Pierce missed the morning shootaround after hearing grim news of a close friend’s passing, but being the entrenched veteran that he is, he was still able to positively impact the outcome of last night’s game. Pierce was very effective in his isolation situations, knocking down several tough, contested jump shots, and his defensive effort rendered Hornets small forward Michael Kidd-Gilchrist ineffectual.

Marcin Gortat, C

28 MIN | 9-11 FG | 2-2 FT | 7 REB | 0 AST | 2 STL | 0 BLK | 0 TO | 20 PTS | +18 +/-

Gortat was the MVP of the game. He had the toughest defensive matchup, guarding the Hornets’ best player, Al Jefferson, and limited him to 14 points and five rebounds.

The Polish Machine was active in demanding the ball in the post, and decisive with his actions once he got it. When Gortat actually catches the ball with those big mitts, he has proven over time that he knows what to do with it.

John Wall, PG

29 MIN | 7-11 FG | 0-0 FT | 5 REB | 9 AST | 3 STL | 1 BLK | 3 TO | 15 PTS | +20 +/-

John Wall had a look in his eyes early in this game that let me know that he meant business. I don’t know whether it was the inspiration of playing in front of his home-state crowd, pressure from family and friends, or motivation from criticism he had begun to receive as national writers pointed fingers at the Wizards lone All-Star for the team’s drastic decline.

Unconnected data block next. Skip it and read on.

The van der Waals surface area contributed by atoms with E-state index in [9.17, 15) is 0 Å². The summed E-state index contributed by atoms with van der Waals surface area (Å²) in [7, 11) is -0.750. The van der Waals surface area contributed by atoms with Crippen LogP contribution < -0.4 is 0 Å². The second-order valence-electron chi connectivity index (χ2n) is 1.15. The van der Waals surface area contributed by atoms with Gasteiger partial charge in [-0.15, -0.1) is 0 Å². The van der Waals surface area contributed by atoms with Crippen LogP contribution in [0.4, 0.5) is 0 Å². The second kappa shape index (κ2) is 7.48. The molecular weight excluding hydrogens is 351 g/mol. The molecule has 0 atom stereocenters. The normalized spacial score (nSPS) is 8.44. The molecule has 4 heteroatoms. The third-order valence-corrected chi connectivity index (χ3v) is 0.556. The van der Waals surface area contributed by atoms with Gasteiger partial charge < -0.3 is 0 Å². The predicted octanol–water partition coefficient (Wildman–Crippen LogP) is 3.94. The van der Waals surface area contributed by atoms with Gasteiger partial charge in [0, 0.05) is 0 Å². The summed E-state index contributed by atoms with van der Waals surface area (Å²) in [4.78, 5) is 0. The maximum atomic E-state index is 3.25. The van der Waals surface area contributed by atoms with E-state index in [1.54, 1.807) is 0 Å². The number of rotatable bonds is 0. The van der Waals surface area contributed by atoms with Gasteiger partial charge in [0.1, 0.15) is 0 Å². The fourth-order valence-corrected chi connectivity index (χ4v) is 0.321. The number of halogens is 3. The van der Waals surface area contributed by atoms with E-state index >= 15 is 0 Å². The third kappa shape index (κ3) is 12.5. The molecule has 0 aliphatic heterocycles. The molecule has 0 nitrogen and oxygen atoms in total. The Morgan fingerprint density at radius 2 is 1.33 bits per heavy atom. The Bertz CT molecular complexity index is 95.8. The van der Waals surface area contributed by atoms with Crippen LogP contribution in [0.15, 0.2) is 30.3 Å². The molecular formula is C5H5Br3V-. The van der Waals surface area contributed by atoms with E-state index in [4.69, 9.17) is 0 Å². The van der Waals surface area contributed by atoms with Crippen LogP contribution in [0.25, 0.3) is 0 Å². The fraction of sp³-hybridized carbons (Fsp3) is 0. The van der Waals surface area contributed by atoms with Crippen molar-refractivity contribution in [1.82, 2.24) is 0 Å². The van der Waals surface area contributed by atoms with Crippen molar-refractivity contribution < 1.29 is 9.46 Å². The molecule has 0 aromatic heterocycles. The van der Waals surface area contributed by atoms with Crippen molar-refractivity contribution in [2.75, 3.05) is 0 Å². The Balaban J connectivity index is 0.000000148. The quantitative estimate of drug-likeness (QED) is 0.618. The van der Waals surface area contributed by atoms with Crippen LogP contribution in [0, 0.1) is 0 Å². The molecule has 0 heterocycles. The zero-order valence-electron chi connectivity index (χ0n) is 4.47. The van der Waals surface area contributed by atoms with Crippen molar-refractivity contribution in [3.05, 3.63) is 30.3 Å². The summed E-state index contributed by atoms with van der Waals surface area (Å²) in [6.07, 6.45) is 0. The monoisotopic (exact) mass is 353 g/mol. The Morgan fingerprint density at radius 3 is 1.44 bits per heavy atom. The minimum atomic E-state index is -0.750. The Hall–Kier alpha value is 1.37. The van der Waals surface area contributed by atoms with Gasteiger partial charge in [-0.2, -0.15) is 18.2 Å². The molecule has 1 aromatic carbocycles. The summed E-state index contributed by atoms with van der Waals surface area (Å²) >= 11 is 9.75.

Whatever it was, Wall was determined to stay aggressive on offense by attacking the basket and not settling for too many jumpers. He properly distributed the ball to his teammates, putting them in the best positions to make plays, and his defensive effort(1) on the hot-shooting Mo Williams did not go un-noticed.

If Wall continues to play in this manner, the Wizards can at least be competitive in every game, with a hope of gaining some momentum for the home-stretch.

Bradley Beal, SG

31 MIN | 7-16 FG | 0-0 FT | 5 REB | 3 AST | 1 STL | 0 BLK | 2 TO | 14 PTS | +19 +/-

Beal continues to struggle with his jump shot, and last night it looked like it would be an awful night for him: he air-balled his first open 3-pointer of the game. But Bradley settled down and allowed the action to come to him as the game went along. The real moral victory is that Beal came out of this matchup against Wizard-killer Gerald Henderson with his ego intact.